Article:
Since the pandemic, it’s safe to say that the world of work for many people has changed dramatically. There has been a fundamental shift in how people think about the spaces that make up ‘the workplace’ and the ways that people live their lives in relation to these workplaces. This is certainly true at Calvium.
Widespread internet connectivity and access to digital technologies have transformed people’s experience of work throughout the lockdowns and allowed many businesses to keep trading. Digital platforms and services have enabled mass adoption of remote working and ever novel technologies assist and optimise every kind of interaction.
As the UK ‘opens-up’ there is a general expectation that many businesses and employees will wish to maintain a level of dispersed working, rather than head back to the office and the oft associated commute. This #newnormal positions the workplace as a mix of physical and digital spaces that foster a culture of hybrid working.
Calvium has already adopted a fully hybrid model as a result of our experience across the past year. This article takes a look at some ways to answer the question ‘What makes a great hybrid workplace?’ – using our team’s experience to provide some examples.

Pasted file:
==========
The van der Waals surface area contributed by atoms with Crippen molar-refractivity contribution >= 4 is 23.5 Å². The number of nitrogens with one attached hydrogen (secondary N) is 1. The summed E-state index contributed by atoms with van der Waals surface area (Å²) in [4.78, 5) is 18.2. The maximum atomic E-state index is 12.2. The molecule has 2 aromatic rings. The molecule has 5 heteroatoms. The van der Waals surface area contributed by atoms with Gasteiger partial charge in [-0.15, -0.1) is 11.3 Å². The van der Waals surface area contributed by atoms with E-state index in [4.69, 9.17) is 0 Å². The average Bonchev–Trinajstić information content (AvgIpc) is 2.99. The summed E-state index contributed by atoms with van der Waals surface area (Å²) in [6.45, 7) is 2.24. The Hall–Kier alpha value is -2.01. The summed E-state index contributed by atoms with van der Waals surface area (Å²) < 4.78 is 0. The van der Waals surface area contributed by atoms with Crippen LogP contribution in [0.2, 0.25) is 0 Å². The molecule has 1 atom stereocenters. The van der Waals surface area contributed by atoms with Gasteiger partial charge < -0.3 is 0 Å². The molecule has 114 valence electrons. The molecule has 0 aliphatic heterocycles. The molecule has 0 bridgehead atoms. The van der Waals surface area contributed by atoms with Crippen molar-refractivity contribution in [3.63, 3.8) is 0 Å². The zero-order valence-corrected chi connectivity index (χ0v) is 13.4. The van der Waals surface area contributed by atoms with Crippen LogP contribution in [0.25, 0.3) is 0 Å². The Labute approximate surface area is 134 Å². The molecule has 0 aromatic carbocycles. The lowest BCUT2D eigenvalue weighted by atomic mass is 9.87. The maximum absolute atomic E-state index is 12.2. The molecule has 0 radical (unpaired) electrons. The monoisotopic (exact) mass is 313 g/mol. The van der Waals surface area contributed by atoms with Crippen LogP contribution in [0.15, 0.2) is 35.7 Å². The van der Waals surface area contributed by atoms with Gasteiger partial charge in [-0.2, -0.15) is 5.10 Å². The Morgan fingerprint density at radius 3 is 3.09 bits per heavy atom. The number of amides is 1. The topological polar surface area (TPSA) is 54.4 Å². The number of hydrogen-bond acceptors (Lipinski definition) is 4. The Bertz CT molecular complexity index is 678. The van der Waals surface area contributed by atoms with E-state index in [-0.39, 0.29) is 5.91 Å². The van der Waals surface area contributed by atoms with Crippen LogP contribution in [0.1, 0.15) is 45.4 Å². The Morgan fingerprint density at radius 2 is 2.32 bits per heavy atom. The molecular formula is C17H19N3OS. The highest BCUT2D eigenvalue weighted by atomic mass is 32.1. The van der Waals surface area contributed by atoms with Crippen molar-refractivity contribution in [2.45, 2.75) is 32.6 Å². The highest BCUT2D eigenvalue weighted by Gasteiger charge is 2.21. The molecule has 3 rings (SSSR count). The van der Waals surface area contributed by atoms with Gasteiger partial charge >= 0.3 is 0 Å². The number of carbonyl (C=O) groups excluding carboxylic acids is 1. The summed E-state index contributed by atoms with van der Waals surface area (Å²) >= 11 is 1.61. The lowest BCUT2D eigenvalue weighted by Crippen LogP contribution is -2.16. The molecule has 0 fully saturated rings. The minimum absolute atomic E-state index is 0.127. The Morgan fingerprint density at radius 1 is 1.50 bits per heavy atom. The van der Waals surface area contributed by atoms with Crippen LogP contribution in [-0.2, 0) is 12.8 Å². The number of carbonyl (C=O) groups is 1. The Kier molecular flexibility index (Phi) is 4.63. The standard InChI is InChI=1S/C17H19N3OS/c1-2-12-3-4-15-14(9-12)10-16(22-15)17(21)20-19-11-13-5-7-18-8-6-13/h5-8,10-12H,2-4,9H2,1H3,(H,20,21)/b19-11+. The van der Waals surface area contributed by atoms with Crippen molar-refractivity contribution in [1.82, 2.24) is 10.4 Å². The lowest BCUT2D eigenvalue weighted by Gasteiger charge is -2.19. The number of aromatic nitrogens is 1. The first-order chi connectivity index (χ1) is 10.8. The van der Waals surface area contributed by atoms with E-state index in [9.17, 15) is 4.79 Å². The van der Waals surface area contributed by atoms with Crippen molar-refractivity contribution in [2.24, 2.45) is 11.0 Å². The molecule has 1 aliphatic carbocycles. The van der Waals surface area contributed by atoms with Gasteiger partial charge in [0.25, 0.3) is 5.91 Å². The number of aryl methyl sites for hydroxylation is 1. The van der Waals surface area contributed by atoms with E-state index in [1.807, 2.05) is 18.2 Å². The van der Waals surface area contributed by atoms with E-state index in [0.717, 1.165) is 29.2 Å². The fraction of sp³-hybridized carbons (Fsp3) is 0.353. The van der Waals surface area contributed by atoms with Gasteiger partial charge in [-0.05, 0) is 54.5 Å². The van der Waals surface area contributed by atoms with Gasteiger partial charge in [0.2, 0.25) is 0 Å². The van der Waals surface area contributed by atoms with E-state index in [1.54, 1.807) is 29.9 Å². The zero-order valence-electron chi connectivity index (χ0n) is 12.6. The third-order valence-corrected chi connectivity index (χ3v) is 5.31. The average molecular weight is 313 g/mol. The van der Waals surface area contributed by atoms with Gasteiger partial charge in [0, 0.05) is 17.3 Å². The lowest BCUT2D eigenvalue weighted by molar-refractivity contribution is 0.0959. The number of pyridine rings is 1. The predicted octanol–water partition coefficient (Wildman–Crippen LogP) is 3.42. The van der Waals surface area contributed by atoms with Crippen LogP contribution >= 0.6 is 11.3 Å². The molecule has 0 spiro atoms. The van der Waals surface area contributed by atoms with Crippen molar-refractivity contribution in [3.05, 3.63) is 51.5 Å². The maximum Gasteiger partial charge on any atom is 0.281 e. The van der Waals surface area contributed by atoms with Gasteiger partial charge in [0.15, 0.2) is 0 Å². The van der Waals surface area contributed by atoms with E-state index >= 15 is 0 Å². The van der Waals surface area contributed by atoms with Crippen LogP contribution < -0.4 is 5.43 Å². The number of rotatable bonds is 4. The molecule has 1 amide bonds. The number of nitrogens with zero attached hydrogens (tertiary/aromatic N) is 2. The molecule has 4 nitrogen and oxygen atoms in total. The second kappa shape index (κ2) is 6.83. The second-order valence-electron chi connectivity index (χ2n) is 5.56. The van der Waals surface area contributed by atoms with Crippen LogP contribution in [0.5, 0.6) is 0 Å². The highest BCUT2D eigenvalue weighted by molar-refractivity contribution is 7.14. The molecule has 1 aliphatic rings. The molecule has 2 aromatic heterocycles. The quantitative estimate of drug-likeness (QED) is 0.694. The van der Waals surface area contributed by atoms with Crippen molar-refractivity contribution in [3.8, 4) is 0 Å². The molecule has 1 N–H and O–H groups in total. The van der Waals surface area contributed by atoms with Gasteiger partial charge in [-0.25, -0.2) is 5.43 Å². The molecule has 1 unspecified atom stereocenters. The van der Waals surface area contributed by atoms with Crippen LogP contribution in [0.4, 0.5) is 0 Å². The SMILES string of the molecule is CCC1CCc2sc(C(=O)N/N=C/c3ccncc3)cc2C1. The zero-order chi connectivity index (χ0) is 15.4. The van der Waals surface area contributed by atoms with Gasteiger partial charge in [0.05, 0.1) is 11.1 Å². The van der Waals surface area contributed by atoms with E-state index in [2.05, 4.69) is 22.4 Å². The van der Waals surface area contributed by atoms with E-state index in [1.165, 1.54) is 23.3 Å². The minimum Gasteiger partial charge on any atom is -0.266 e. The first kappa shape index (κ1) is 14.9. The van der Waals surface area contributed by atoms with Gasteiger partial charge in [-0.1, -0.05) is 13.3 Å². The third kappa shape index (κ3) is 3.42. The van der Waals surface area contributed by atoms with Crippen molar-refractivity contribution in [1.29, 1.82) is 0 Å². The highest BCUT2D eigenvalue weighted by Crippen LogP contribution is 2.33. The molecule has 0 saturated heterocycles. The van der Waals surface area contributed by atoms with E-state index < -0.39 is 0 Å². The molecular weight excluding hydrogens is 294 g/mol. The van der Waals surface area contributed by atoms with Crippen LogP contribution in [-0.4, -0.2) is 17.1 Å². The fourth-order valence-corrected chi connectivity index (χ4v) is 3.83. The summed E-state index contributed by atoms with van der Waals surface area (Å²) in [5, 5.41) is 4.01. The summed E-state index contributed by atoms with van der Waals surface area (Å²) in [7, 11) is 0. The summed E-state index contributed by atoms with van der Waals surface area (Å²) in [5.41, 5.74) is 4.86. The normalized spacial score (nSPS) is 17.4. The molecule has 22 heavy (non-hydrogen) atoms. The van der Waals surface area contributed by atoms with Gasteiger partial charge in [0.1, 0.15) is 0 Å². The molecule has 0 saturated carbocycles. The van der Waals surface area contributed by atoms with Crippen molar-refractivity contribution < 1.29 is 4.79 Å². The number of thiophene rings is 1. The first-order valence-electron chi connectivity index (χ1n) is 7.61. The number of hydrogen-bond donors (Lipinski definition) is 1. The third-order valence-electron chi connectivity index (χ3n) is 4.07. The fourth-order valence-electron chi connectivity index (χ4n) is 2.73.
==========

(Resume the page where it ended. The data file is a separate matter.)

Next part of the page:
Innovate using digital tech
As a company with digital technologies at our core, we use tech to create a shared workplace as well as develop original software that achieves the business aims of our clients. Experimentation is key. Whether creating a collaborative team environment or developing a new platform for a client, it’s vital to remain open to new and creative approaches to performing every challenge.
Digital technologies can help to foster positive workplaces and it’s important to find the right ones for your organisation. Zoom fatigue aside, video communications platforms and internal messenger systems have been instrumental in allowing many of us to communicate effectively with each other and externally with our clients, ensuring operations can run as smoothly and efficiently as possible.
While Calvium was well-positioned to run a dispersed team, with colleagues already working in Spain and Portugal, we have certainly ramped up our use of digital tools for communication of all kinds. For instance, our ‘Discovery Workshops’ with clients are now 100% online and we have adopted a raft of digital tools to support creative collaboration amongst ourselves and with clients.